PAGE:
This article originally appeared on the ACHR NEWS’ website on Aug. 17. See the original article in its entirety by clicking here.
The Tennessee Valley Authority (TVA), a U.S. corporate agency that provides electricity for seven southeastern states, has announced incentives for ultraviolet germicidal irradiation (UVGI) in commercial HVAC systems, the first type of rebates any energy company in the U.S. has given for UV.
The incentive is $30 per ton of cooling capacity for in-duct mounted UGVI systems and is focused on UV-C-band (100-290 nm) emission to kill coronavirus and other pathogens in the airstream. It targets commercial applications including hospitals, schools, reception areas, retail establishments, nursing homes, churches, hairdressers, business offices, and industrial facilities.
“While hospitals have an immediate need to combat the spread of COVID-19, businesses across the Valley can look to adopting technologies such as UVGI as they find new ways of doing business,” TVA states on its website. “If you are looking to keep your personnel healthier and promote a safer environment for your customers, UVGI can quickly help your businesses by minimizing the spread of COVID-19. You might say UVGI is like a germ-killing super-ninja that trained for years to kill COVID-19 and every other virus and bacteria that it comes in contact with.”
COVID Leads to Cost Cuts
On average, an incentive of $30 per ton knocks the price of UV-C equipment and installation down by about one-third, said Dan Jones, president, UV Resources.
“The irony of it is that for the last 20 years, UV has been sold for energy efficiency,” said Jones. “ASHRAE had done research here in the U.S. and down in Singapore that actually proved there was energy savings by adding UV downstream to the coil. You would have thought that would be what would make an energy company jump onboard, but this is for adding UV for air purification versus trying to get rebates for energy efficiency.”
COVID-19 has become infamous for speeding up trends that would have otherwise been another decade in the making, and Jones believes more energy companies will follow TVA’s lead.
“We've been talking to energy companies for years now, trying to get them to do these rebates, and the challenge for them had been quantifying the energy savings,” Jones said.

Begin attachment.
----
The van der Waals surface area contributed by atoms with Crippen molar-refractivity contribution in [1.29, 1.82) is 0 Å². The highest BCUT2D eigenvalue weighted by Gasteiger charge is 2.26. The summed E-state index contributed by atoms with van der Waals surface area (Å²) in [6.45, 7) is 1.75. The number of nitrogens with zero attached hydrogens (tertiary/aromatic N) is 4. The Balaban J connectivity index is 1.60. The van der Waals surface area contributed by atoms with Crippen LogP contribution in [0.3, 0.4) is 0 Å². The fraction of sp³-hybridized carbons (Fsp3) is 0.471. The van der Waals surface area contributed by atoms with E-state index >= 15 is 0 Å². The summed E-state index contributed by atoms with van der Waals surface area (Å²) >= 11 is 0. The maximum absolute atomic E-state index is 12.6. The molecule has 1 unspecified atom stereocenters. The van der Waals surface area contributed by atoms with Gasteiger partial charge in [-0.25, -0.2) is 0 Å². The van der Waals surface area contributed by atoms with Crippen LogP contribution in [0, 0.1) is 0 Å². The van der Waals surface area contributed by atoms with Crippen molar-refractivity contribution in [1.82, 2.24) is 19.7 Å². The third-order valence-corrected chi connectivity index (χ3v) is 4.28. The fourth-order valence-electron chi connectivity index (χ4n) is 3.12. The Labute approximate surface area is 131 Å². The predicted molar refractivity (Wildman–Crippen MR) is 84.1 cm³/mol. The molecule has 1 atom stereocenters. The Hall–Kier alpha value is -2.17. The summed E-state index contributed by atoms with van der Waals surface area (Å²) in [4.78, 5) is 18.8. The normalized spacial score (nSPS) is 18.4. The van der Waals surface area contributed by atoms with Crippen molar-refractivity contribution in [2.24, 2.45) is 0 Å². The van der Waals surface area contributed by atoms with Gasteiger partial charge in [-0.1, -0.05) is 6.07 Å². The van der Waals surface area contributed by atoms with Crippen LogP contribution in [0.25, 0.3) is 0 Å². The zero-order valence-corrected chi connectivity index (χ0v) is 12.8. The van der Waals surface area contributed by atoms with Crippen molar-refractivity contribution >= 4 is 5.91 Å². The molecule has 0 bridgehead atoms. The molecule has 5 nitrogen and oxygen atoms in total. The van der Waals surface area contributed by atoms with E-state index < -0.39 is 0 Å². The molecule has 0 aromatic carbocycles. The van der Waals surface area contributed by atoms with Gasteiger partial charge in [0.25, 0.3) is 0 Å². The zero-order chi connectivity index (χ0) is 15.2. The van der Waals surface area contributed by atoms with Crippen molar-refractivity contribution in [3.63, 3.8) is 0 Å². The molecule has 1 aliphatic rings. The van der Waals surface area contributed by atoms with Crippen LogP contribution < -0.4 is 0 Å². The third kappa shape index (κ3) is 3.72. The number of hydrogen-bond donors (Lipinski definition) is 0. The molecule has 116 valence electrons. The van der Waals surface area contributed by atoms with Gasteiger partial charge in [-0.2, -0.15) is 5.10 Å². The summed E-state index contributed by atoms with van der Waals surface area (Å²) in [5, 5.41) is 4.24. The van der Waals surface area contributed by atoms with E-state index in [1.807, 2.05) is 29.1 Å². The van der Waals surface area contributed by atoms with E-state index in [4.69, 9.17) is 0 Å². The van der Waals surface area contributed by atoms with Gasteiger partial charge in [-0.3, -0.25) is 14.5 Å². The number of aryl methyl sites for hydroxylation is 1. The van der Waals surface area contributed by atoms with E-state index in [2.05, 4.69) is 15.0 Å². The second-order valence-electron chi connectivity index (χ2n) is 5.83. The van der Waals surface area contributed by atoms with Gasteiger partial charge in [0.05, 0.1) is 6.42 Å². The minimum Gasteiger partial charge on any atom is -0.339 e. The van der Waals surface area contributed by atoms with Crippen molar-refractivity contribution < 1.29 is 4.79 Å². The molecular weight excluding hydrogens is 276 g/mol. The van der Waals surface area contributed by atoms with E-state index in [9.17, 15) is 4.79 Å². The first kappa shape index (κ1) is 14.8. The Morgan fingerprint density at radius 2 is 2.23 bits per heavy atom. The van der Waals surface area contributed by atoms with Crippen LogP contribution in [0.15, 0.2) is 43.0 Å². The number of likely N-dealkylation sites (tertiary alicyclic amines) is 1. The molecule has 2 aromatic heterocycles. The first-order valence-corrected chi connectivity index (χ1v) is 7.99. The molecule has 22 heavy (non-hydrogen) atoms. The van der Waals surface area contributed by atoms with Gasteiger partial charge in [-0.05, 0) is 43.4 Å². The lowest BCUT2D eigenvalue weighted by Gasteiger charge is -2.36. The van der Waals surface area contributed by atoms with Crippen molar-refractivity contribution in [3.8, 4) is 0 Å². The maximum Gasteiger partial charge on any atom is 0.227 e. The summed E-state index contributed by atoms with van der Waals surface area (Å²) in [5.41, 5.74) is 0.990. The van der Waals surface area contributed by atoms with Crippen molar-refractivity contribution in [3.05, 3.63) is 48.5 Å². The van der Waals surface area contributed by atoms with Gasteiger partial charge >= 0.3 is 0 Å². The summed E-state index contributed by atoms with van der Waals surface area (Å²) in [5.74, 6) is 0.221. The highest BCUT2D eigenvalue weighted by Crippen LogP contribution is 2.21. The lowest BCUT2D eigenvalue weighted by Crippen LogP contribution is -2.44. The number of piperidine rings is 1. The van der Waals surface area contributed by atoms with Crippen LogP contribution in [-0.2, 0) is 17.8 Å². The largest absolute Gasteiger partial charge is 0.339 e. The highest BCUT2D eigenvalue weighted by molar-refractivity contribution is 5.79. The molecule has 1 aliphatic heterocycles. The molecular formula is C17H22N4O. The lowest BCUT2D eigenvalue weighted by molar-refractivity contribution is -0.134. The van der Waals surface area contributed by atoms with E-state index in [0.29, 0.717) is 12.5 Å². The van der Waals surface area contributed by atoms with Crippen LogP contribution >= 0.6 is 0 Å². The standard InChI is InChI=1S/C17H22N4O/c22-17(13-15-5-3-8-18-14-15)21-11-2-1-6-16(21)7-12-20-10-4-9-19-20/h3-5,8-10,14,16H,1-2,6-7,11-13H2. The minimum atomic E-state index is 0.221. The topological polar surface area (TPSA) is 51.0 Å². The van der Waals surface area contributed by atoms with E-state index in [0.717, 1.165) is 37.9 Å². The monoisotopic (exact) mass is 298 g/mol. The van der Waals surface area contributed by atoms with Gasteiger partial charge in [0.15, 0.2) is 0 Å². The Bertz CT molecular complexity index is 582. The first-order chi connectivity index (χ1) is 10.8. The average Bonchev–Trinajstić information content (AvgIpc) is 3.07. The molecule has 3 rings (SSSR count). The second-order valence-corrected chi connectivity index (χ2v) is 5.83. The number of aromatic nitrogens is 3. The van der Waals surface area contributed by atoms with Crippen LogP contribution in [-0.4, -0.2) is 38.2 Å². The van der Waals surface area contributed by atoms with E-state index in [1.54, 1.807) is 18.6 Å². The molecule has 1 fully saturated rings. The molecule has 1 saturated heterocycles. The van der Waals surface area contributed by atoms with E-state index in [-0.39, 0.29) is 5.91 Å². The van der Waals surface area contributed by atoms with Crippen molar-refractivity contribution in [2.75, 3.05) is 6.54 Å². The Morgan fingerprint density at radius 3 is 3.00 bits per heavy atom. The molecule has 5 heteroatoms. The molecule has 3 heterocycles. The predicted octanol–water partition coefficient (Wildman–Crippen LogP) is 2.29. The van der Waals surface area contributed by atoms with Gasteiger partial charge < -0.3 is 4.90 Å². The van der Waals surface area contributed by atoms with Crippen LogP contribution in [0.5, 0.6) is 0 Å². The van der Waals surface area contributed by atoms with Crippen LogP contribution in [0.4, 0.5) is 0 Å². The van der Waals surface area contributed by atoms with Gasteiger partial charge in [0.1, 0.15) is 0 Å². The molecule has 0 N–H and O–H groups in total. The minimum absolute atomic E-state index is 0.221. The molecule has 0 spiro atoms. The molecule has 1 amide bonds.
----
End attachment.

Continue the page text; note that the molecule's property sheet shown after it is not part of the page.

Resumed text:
Now that the focus has shifted to infectious disease — energy savings isn’t even mentioned once on TVA’s UVGI information page — Jones predicts that the conversation around UV-C is “going to blow up.”
“This might be something that kind of turns that corner,” he said. “The Tennessee Valley Authority has the backing of the government; other places … are private companies, so you might not see them pick it up, but I think there will definitely be pressure to do that as we move through our new reality of COVID.”
Increased interest in UV-C will help contractors selling those systems in the commercial market, which Jones acknowledges has been an uphill battle.
“I think that what this will do is kind of push those folks, who maybe were on the fence about whether they wanted to add in the cost, over the edge,” he said.
He predicts this will bring about a point where UV-C systems become as commonplace in HVAC systems as filters.
“Every air handler, every package rooftop system has a filter in it — you wouldn’t think of having a piece of equipment without a filter, right?” he said. “I think we're moving toward a point now where you wouldn't buy a piece of HVAC equipment without a filter and without UV.”
Will Demand Keep Pace?
Right now, demand for UV worldwide is through the roof — to the point where HVAC contractors who didn’t stock up on UV systems early on have reported trouble getting their hands on the systems their customers are requesting. UV companies and lamp manufacturers are struggling to keep up with demand, Jones reported. One issue for manufacturers is a shortage of glass for the lamps.
“At a minimum, the demand for UV is tripling — it’s amazing, but it’s definitely putting a lot of pressure on the manufacturing plants; they’re obviously running three shifts,” he said. “This is something that, of course, every UV company has been striving for. The idea is [for UV] to be known out there in the world as something every building should have. Now we're at that point where every building is interested in it, and then you add a rebate program on top of that. I think this is definitely a tipping point.”
The shortage of UV equipment will likely persist in the immediate future, “but manufacturers are ramping up,” Jones said. “The fourth quarter 2020 and starting into 2021, they think they'll be in a much better position to handle the demand.”